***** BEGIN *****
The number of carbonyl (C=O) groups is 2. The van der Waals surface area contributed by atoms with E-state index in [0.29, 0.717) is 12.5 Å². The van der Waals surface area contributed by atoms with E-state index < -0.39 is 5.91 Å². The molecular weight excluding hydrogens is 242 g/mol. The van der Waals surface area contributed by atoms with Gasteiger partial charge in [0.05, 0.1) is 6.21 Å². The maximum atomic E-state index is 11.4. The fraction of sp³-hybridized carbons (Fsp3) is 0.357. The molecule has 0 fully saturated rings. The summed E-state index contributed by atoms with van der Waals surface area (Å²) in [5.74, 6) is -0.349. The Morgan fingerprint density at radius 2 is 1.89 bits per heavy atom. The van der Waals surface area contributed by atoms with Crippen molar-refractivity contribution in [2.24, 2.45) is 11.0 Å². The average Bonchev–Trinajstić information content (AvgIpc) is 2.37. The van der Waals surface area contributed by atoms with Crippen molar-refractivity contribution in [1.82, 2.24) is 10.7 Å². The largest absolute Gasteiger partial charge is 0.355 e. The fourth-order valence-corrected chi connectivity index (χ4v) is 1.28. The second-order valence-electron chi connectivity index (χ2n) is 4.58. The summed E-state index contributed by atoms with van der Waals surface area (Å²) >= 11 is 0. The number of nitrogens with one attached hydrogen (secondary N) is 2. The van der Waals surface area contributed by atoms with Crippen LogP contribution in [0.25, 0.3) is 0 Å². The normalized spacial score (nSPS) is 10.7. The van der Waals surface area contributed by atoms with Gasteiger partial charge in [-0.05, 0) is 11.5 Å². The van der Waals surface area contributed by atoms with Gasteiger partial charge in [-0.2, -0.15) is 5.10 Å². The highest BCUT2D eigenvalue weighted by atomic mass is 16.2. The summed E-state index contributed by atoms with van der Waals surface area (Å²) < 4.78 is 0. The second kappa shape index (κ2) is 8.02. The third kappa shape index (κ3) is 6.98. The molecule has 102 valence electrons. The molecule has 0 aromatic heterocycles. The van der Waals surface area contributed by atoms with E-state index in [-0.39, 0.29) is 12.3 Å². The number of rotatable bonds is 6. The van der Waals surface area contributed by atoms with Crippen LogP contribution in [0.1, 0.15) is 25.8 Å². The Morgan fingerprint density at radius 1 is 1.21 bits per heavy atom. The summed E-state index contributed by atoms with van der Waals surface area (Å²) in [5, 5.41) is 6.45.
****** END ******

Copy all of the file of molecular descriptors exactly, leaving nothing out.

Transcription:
The number of carbonyl (C=O) groups is 2. The van der Waals surface area contributed by atoms with E-state index in [0.29, 0.717) is 12.5 Å². The van der Waals surface area contributed by atoms with E-state index < -0.39 is 5.91 Å². The molecular weight excluding hydrogens is 242 g/mol. The van der Waals surface area contributed by atoms with Gasteiger partial charge in [0.05, 0.1) is 6.21 Å². The maximum atomic E-state index is 11.4. The fraction of sp³-hybridized carbons (Fsp3) is 0.357. The molecule has 0 fully saturated rings. The summed E-state index contributed by atoms with van der Waals surface area (Å²) in [5.74, 6) is -0.349. The Morgan fingerprint density at radius 2 is 1.89 bits per heavy atom. The van der Waals surface area contributed by atoms with Crippen molar-refractivity contribution in [2.24, 2.45) is 11.0 Å². The average Bonchev–Trinajstić information content (AvgIpc) is 2.37. The van der Waals surface area contributed by atoms with Crippen molar-refractivity contribution in [1.82, 2.24) is 10.7 Å². The largest absolute Gasteiger partial charge is 0.355 e. The fourth-order valence-corrected chi connectivity index (χ4v) is 1.28. The second-order valence-electron chi connectivity index (χ2n) is 4.58. The summed E-state index contributed by atoms with van der Waals surface area (Å²) >= 11 is 0. The number of nitrogens with one attached hydrogen (secondary N) is 2. The van der Waals surface area contributed by atoms with Crippen LogP contribution in [0.25, 0.3) is 0 Å². The normalized spacial score (nSPS) is 10.7. The van der Waals surface area contributed by atoms with Gasteiger partial charge in [-0.05, 0) is 11.5 Å². The van der Waals surface area contributed by atoms with Gasteiger partial charge in [-0.2, -0.15) is 5.10 Å². The highest BCUT2D eigenvalue weighted by atomic mass is 16.2. The summed E-state index contributed by atoms with van der Waals surface area (Å²) < 4.78 is 0. The second kappa shape index (κ2) is 8.02. The third kappa shape index (κ3) is 6.98. The molecule has 102 valence electrons. The molecule has 0 aromatic heterocycles. The van der Waals surface area contributed by atoms with E-state index in [-0.39, 0.29) is 12.3 Å². The number of rotatable bonds is 6. The van der Waals surface area contributed by atoms with Crippen LogP contribution in [0.1, 0.15) is 25.8 Å². The Morgan fingerprint density at radius 1 is 1.21 bits per heavy atom. The summed E-state index contributed by atoms with van der Waals surface area (Å²) in [5, 5.41) is 6.45.